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Epiq in Orbit: How Our SWaP-Optimized SDR Transceivers are Helping Space Applications

Posted by John Orlando on October 16, 2020

One of the trends emerging from the commercial space industry is a shifting focus toward utilizing very small satellites, called CubeSats or nanosatellites, in low Earth orbit (LEO) to do some of the heavy lifting that was once the domain of much larger, much more expensive geostationary orbit (GEO) satellites. CubeSats are constructed to standard dimensions of 10 cm by 10 cm by 10 cm as modular units and can weigh as little as three pounds, as opposed to traditional communication satellites that can be the size of a school bus and weigh up to six tons. Cost is certainly an issue, and CubeSats are a fraction of the cost of traditional satellites. In addition to being cost effective, a constellation of many small satellites is better suited than a few large satellites for both scientific research applications as well as communications applications. In fact, SpaceX is planning on launching up to 12,000 small satellites as part of Starlink, their project aimed at providing low-cost internet to remote regions of the world. Though larger than CubeSats, Starlink satellites are still small by traditional standards, weighing in at about 560 pounds. Whether for high-profile projects or just run-of-the-mill research, smaller satellites are possible thanks to increasingly smaller computing elements and off-the-shelf alternatives to building custom components.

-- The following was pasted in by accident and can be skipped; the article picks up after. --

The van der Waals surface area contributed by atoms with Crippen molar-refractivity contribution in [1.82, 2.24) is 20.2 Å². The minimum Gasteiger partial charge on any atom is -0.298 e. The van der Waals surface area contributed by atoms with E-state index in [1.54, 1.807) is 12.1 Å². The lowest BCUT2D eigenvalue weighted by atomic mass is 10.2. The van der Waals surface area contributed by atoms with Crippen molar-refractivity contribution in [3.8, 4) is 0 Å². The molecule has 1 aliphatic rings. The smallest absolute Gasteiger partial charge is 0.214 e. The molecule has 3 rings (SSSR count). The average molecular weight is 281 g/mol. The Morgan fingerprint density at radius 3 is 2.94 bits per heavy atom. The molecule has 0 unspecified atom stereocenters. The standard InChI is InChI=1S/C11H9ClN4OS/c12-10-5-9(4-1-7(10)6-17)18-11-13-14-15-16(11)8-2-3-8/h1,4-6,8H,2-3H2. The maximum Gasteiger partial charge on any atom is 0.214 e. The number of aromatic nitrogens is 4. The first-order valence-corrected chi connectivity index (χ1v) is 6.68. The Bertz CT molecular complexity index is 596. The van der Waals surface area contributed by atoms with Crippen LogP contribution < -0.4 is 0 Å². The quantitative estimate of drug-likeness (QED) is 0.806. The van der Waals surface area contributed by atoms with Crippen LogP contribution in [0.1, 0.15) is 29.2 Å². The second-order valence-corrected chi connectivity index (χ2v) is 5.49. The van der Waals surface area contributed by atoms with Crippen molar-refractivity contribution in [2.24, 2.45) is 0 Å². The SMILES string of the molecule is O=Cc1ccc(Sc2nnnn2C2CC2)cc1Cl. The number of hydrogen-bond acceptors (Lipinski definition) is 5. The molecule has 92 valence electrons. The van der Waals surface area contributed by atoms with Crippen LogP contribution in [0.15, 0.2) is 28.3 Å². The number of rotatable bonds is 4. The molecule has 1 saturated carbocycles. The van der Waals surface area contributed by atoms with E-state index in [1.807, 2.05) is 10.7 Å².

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Topics: SDR, Software-Defined Radios, Mini PCIe